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Nutr Cancer. 1997;27(3):261-6.

Interaction of dietary fat with a vegetables-fruit mixture on 1,2-dimethylhydrazine-induced colorectal cancer in rats.

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Department of Toxicology, Wageningen Agricultural University, The Netherlands.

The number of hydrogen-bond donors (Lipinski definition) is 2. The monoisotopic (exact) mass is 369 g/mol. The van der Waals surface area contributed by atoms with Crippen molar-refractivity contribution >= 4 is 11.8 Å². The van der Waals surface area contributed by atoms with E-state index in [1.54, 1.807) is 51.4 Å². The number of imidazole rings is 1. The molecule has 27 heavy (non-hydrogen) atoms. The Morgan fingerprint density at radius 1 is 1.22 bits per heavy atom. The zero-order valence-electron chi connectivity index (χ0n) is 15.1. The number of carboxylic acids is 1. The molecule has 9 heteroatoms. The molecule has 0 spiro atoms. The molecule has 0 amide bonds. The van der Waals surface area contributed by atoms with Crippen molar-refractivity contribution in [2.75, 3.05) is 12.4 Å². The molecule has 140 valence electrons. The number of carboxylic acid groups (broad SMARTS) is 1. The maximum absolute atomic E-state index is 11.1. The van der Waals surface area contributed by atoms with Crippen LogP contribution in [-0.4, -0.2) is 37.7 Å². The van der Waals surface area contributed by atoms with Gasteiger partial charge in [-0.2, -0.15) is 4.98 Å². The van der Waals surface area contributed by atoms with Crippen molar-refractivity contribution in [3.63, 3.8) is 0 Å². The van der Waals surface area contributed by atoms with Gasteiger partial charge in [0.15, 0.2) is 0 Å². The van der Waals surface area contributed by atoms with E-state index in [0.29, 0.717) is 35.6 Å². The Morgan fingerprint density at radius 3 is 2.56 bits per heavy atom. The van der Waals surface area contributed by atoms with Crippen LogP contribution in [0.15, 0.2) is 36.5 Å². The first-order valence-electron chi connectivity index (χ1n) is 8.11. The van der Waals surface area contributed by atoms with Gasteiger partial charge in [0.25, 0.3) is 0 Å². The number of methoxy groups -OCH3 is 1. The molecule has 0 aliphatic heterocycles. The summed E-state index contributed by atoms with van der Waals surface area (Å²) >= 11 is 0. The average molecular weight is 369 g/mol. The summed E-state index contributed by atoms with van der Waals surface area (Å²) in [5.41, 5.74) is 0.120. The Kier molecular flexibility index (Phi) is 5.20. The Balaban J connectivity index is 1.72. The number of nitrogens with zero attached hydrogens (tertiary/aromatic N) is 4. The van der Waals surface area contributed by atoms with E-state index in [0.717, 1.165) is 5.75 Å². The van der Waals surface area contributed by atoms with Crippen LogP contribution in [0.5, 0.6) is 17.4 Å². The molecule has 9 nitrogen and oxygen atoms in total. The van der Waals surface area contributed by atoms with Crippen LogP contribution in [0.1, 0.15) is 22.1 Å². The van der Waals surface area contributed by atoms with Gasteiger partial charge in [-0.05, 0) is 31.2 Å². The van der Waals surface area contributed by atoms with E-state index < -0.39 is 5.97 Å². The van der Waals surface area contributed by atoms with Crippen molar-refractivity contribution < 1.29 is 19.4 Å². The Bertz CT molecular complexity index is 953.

The aim of the present investigation was to study the interaction of dietary fat in combination with a vegetables-fruit mixture on 1,2-dimethylhydrazine (DMH)-induced colorectal carcinogenesis in rats. For this purpose, 120 weanling male. Wistar rats received a semisynthetic diet without (Groups A and C) or with a vegetables-fruit mixture (Groups B and D; vegetables and fruit content 19.5% wt/wt) for 35 weeks. Diets of Groups A and B contained 20 energy percent (20e%) fat, whereas diets of Groups C and D contained 40e% fat. The vegetables and fruit used the amount of fat, and its fatty acid composition were chosen according to the mean consumption values of The Netherlands. After the animals were maintained for four weeks on the respective diets, they were given 10 weekly injections of DMH at 50 mg/kg body wt sc. After sacrifice, their colons were removed and examined macroscopically and microscopically for the presence of tumors. Rats fed high-fat diets developed significantly more tumors than rats fed low-fat diets. Furthermore, although not statistically significant, a lower number of colorectal tumors was observed in rats fed a low- or a high-fat diet containing the vegetables-fruit mixture than in rats fed diets without the vegetables-fruit mixture. No differences were observed in intestinal tumor incidences among all groups. The results suggest that the vegetables-fruit mixture used in this experiment, present in an amount comparable with the mean consumption in The Netherlands, has no significant inhibitory effect on the development of colorectal tumors induced by DMH in rats maintained on diets low or high in fat.

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